Defining what aggression means is not easy, because there are so many variables associated with what is a highly complex behavior. But by investigating the function served by an aggressive act as well as why it occurs and what result it achieves from the dog’s point of view, we can begin to gain a better understanding. At its core, aggressive behavior addresses the dog’s need to increase distance from a perceived danger and includes threat and action displays, ranging from a subtle lip lift to a deep bite. In most cases the intention is not so much to harm as it is to change the “threat’s” behavior by making it go away.
Aggression is deeply rooted in the dog’s instinctual need for safety. Growling, snapping, lunging, and biting are critical ways of communicating intent, and whether that intent is to warn, intimidate, resolve conflict, increase distance, defend, or cause harm, it’s designed to ensure personal safety and survival. Even on an emotional level, when a dog is fearful, frustrated, angry, anxious, stressed, or in pain, safety is of paramount importance. Most dogs don’t live their lives walking on eggshells, but the functional need for safety is intricately woven into most aspects of aggressive behavior.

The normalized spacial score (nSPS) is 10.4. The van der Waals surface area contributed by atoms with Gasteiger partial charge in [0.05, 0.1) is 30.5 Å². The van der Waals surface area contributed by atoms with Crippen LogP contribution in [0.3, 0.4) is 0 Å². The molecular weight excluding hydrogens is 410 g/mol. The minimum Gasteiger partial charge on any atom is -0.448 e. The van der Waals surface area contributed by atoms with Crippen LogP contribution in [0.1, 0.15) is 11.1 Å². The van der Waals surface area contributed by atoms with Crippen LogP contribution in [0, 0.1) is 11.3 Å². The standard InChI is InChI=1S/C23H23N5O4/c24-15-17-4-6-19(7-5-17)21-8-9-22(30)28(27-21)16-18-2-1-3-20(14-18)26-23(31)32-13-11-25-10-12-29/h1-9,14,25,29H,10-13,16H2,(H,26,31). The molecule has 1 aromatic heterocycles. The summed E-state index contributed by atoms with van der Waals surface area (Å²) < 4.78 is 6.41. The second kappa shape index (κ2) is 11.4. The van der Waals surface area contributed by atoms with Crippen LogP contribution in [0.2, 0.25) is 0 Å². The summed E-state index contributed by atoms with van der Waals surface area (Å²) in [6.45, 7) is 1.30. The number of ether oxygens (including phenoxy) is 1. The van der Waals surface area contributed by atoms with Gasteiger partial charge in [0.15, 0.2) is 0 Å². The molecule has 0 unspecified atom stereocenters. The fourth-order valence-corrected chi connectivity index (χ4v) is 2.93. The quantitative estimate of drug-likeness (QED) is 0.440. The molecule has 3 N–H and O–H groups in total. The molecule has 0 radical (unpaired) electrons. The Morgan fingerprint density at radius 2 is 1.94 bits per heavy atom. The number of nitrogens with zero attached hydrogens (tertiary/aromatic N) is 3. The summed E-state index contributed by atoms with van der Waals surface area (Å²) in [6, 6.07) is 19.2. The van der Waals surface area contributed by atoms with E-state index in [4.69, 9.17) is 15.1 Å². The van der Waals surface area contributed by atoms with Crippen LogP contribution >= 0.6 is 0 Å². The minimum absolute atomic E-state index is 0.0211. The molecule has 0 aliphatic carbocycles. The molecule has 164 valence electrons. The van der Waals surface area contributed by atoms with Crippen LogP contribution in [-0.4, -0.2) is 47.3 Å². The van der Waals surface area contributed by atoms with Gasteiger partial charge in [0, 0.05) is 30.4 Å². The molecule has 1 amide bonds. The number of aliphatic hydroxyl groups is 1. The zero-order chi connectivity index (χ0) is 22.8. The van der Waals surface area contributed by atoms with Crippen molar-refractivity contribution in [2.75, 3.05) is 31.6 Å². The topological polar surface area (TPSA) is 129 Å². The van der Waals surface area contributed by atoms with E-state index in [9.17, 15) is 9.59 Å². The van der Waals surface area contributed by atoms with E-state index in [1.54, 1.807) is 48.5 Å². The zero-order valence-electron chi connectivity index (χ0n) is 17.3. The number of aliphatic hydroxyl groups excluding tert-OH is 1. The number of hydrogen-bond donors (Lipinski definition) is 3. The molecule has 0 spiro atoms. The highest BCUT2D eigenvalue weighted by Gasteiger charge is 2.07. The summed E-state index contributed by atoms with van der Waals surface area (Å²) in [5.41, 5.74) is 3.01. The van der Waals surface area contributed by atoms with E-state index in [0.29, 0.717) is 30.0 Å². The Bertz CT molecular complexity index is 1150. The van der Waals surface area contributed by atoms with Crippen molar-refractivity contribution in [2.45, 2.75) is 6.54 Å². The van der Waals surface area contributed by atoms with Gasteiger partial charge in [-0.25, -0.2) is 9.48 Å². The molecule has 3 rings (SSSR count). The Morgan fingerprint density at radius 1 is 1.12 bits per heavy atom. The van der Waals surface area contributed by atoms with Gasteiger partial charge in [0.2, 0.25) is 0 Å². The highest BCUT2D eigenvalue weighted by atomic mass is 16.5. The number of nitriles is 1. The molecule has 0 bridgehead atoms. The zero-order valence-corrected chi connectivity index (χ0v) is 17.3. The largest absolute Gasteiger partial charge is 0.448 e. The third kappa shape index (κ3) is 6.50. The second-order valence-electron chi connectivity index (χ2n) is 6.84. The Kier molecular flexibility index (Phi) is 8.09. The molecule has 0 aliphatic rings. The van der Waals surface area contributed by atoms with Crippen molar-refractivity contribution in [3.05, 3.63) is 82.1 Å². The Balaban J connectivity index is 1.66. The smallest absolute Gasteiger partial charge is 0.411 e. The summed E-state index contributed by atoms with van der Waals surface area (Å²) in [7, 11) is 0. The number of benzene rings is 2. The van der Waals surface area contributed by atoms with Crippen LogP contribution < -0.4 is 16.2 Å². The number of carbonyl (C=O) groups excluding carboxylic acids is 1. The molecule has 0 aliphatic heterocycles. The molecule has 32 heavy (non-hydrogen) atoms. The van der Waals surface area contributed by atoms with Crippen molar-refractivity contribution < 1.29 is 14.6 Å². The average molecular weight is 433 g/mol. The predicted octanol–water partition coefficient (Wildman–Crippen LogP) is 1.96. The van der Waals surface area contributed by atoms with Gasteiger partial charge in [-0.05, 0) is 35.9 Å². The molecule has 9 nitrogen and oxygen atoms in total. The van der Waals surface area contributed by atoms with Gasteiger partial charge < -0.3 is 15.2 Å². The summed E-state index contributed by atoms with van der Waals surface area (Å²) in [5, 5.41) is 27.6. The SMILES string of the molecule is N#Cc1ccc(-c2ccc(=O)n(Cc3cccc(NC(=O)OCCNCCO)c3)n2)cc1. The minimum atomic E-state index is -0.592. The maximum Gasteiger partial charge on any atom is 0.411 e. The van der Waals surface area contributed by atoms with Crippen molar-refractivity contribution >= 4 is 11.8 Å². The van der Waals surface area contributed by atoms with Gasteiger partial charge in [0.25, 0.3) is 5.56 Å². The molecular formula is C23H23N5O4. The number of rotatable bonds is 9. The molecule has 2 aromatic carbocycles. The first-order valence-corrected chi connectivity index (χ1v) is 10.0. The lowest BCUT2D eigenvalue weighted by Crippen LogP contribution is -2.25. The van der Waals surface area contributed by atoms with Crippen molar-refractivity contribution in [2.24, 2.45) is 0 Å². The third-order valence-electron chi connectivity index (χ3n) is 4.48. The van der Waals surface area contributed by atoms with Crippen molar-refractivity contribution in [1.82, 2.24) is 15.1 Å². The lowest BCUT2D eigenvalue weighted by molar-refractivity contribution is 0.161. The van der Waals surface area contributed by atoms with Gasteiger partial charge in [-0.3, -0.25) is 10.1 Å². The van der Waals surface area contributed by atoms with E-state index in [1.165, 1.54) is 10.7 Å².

Of course, there are those who explain all aggressive behavior in terms of dominance, but as we now know, using the “d word” to describe every dog’s intent can be misleading. Because the term itself suggests a preconceived plan by the dog to use aggression as a means of establishing an elevated status over others, this fuels an owner’s anger and encourages a rank reduction protocol involving punishment, confrontation, and other unpleasant methods to establish an owner’s authority, which in turn increases the likelihood that the dog will aggress again in the future.